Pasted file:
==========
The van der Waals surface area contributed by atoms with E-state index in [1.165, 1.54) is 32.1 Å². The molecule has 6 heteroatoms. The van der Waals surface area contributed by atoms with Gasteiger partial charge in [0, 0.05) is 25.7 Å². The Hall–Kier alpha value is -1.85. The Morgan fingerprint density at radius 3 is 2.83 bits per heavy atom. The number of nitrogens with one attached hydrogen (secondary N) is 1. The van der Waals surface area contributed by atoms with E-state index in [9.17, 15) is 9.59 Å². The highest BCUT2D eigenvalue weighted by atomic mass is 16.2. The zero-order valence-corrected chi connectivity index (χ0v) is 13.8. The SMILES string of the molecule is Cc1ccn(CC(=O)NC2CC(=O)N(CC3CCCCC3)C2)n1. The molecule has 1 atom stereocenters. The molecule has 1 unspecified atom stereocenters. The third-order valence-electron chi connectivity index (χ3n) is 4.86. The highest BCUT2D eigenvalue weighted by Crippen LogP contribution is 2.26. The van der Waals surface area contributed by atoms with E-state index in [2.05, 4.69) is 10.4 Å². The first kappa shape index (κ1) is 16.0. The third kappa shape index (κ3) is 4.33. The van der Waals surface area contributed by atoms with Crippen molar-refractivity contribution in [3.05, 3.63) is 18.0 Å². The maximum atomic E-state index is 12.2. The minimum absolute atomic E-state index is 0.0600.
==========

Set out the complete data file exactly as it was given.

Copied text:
The van der Waals surface area contributed by atoms with E-state index in [1.165, 1.54) is 32.1 Å². The molecule has 6 heteroatoms. The van der Waals surface area contributed by atoms with Gasteiger partial charge in [0, 0.05) is 25.7 Å². The Hall–Kier alpha value is -1.85. The Morgan fingerprint density at radius 3 is 2.83 bits per heavy atom. The number of nitrogens with one attached hydrogen (secondary N) is 1. The van der Waals surface area contributed by atoms with E-state index in [9.17, 15) is 9.59 Å². The highest BCUT2D eigenvalue weighted by atomic mass is 16.2. The zero-order valence-corrected chi connectivity index (χ0v) is 13.8. The SMILES string of the molecule is Cc1ccn(CC(=O)NC2CC(=O)N(CC3CCCCC3)C2)n1. The molecule has 1 atom stereocenters. The molecule has 1 unspecified atom stereocenters. The third-order valence-electron chi connectivity index (χ3n) is 4.86. The highest BCUT2D eigenvalue weighted by Crippen LogP contribution is 2.26. The van der Waals surface area contributed by atoms with E-state index in [2.05, 4.69) is 10.4 Å². The first kappa shape index (κ1) is 16.0. The third kappa shape index (κ3) is 4.33. The van der Waals surface area contributed by atoms with Crippen molar-refractivity contribution in [3.05, 3.63) is 18.0 Å². The maximum atomic E-state index is 12.2. The minimum absolute atomic E-state index is 0.0600.